Daikon "noodles" with green beans and coriander were good but the dressing, Black Garlic Miso, was a flavor bomb of deliciousness.
Gnocchi with oven roasted tomatoes and black olive oil brought a delicious conclusion to the all veggie feast.
 

Luncheon at Fall Creek Vineyard

Texas Hill Country Wine and Food Fest is one of my favorite foodie events of the year.  I attended for the first time 7 years ago and had so much fun that I have volunteered every year since.  I always start the fest with one of the luncheons in the Hill Country at a winery.  For the last few years I have been lucky enough to attend the luncheon at Fall Creek Vineyards.

Susan and Ed Auler are luminaries of the Texas wine world.  The very first fest 25 years ago, the legend goes, was planned around Susan’s kitchen table along with a now megastar in the wine world, Karen MacNeil, author of the Wine Bible and beloved PBS host.

Here is the menu we enjoyed with pictures:

1st Course

Seared Texas Shrimp and Blue Crab with White-Truffled Gazpacho

By Chef Jon Bonnell

Peregrine Hills Chardonnay

2nd Course

Texas Coffee Rubbed Grilled Strip Steak,
Roasted Parsnips, Candied Garlic, Mesquite Syrup

By Chef Josh Watkins

Fall Creek Vineyards Tempranillo, “Salt Lick Vineyards”, 2008

Dessert Course

Pound Cake, Fresh Seasonal Berries and Lemon Curd

By Chef Randy Evans

Llano Estacado Moscato

The grounds at Fall Creek are gorgeous.  Especially charming during this lush spring were the bluebonnets blooming among the vines.  Only in Texas!!

Chef Jon Bonnell prepared a creamy gazpacho that perfumed the air with the scent of white truffle.  The soup was topped with blue crab and Texas Gulf shrimp and matched with a crisp Chardonnay from Perregrine Hills.

It is no secret that I am a big fan of Josh Watkins.  He shines like no other at the Carillon.  But have you ever had a steak cooked to a perfect medium rare at any kind of large event off site from the restaurant?  Josh’s solution is to cook the steaks sous vide, which basically means searing the meat off, sealing in a plastic bag, and then placing them in a large warm bath where they can be brought up to the perfect temperature.  Another advantage to sous vide is that almost the entire steak is the correct degree of doneness and not just the pink center with a ring of gray around it.  The steaks where enhanced by a lovely Tempranillo from Fall Creek but what I really wanted was the big, bold, and hard to come by Meritus that Fall Creek produces.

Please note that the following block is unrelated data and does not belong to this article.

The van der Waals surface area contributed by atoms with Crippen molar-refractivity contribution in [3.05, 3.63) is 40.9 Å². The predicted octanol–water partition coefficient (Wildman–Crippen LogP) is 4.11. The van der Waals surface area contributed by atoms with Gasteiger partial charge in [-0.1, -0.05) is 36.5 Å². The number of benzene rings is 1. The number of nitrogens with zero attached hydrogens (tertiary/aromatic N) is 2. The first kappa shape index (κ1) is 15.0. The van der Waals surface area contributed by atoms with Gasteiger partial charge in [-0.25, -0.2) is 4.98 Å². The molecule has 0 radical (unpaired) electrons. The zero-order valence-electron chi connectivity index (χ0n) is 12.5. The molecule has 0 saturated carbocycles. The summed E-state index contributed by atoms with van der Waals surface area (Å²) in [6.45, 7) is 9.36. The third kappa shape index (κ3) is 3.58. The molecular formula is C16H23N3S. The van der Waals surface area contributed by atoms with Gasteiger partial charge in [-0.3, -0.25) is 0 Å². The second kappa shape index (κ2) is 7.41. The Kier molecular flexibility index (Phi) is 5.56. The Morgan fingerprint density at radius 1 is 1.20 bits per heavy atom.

And I learned the secret to Josh’s candied garlic garnish!  Maybe I will share in another post.

Of course, as a pastry chef, dessert is my favorite!  I have an obsession with lemon curd which almost bloomed into a business at one point and Randy Evans did not disappoint.  The pound cake was toasted for textural crunch, placed upon a layer of lemony buttery curd, then topped with fresh Texas strawberries and lightly whipped cream.  Beautiful and tasty, it inspired me to create a blueberry version over the weekend which I will post along with recipe soon.  Chef Evan’s version was paired with a not too sweet, almost musky Llano Estacado Moscato.

What a great start to a lovely weekend!

BBQ Cookoff

Yeehaw!  I am not really a country music fan.  Like most little girls, especially in Texas, I did grow up with a fondness for horses but I was never really drawn to the rodeo.  Until I discovered free beer and barbecue at the BBQ Cook off at the Star of Texas Rodeo.  I have to say it again, FREE BEER AND BARBECUE.  I love Texas!

In addition to the livestock show, roping competitions, and carnival rides, a couple dozen teams compete in the annual barbecue cookoff.  They set up their smokers and in a few cases elaborate tents meant to draw in the public to taste their wares.  There are actual judges for different categories such as best brisket and best beans but the public gets to vote as well with their dollars into tip jars that go towards the Austin Rodeo Scholarship fund.  Many of the venues hand out beer, wine, even jello shots to raise money. 

This Saturday a final bitter winter wind blew into Austin on the first day of Spring.  The whipping wind may have discouraged some from attending but by 3:00PM most of the tents were packed with patrons enjoying the live music as well as the food and drinks.  The La Pasadita tent pictured above is always one of the favorites.  Maybe it was all the free beer but I found myself returning again and again to this tent for the tasty brisket, crispy fried catfish, and the great entertainment from LC Rocks.